What is Google Doing in Health?

It was a big week for big tech in healthcare, with Google hosting its second annual The Check Up event to let teams across the company share updates on their latest health-related features.

The Search team had one of the biggest announcements of the event with the unveiling of a new feature that shows the appointment availability of nearby healthcare providers so users can easily schedule a visit. It’ll look something like this

  • Upon launching, the feature will first let users view open appointments at CVS MinuteClinics, but other providers can add their availability to their Google profiles through new scheduling integration with Kyruus and Stericycle.
  • Google emphasized that it won’t use any of the data for advertising purposes, a perennial concern as the search giant pushes further into healthcare.

YouTube is adding health source information panels designed to help viewers identify videos from authoritative sources, as well as health content shelves that more effectively highlight videos from these sources when searching for specific topics.

  • The features highlight Google’s plan to take an active role in combating health-related misinformation on its platforms, which has been a hot discussion topic since the start of the pandemic.

Fitbit announced that it submitted a request to the FDA for clearance to use photoplethysmography sensors to help detect atrial fibrillation after finding that the light-based PPG sensors identified the condition 98% of the time.

  • Fitbit already has the FDA’s go-ahead to use an ECG to monitor heart rhythms, but the PPG sensors are better suited for consistent long term monitoring.

Google’s Health AI team is teaming up with Northwestern Medicine to increase access to maternal health screening in low-income countries using a handheld ultrasound AI solution that helps lightly trained health workers and or even pregnant women conduct scans and interpret the results.

The Takeaway

Google’s latest feature updates illustrate the company’s revamped strategy of integrating health into its main service lines, which it announced following the dismantling of its Google Health business late last year. While none of the features are a huge shift individually, that isn’t necessarily a bad thing. Google seems committed to pivoting back to basics by bolstering the healthcare functions of Search and YouTube, which remain the foundation of its business.

Pandemic Lessons Led to Google Health Shakeup

The recent dismantling of Google Health following the departure of its chief, David Feinberg, MD, could easily have been interpreted as evidence that the company was retreating from healthcare.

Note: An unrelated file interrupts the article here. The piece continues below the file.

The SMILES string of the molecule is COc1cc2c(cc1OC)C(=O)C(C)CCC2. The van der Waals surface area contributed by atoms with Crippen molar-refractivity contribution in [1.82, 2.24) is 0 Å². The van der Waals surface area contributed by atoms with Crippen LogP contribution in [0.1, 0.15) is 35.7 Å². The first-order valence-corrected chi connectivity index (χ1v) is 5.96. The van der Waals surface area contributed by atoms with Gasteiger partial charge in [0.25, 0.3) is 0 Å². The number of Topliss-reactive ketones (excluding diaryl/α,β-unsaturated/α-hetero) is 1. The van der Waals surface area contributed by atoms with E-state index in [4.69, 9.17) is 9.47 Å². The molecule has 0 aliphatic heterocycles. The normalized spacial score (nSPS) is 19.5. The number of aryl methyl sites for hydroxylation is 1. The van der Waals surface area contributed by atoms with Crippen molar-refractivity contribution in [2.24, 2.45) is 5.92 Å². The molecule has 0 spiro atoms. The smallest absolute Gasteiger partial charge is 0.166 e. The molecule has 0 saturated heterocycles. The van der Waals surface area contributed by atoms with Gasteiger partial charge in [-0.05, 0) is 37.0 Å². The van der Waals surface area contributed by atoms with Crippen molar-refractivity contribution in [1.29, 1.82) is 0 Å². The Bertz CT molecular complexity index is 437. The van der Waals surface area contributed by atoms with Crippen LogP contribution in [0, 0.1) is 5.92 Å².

To clear up any confusion, Google Chief Health Officer Karen DeSalvo, MD, spoke with Bloomberg about the search giant’s reorganization. She revealed that the changes reflect a shift in focus related to Google’s work during the pandemic, and that the company is in no way “retrenching on health.”

For Google, the pandemic was an unexpected crash course in health sector operations, expediting many of the lessons that could otherwise have taken years.

Dr. DeSalvo stated that the company’s work on services ranging from contact tracing to population mobility tracking played a large role in the decision to restructure its health unit.

  • Google’s old strategy revolved around consolidating the company’s wide ranging healthcare efforts, such as disease detection and clinical decision support, into a centralized product unit to be commercialized. Dr. Feinberg was hired in 2019 to lead the new division, Google Health, but his team members were disbanded into research and wearables units shortly after his departure.
  • Google’s new strategy is an effort to embed healthcare initiatives into its core products, such as Search and YouTube, rather than launching independent commercial services. This strategy is designed to have a wider influence on health by meeting consumers where they already are.

Industry Impact

With a majority of Google’s revenue coming from advertising, working with sensitive health data quickly attracts attention from regulators. One of Google Health’s early projects under Feinberg got particularly messy when a search tool created for the Ascension hospital network prompted a federal inquiry over data privacy concerns.

Although the Ascension search tool is still operational and secure, Dr. DeSalvo admits that the company must tread carefully when navigating the healthcare space, but believes that the reorganization will help to deliver superior medical care and human outcomes.

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-- The Digital Health Wire team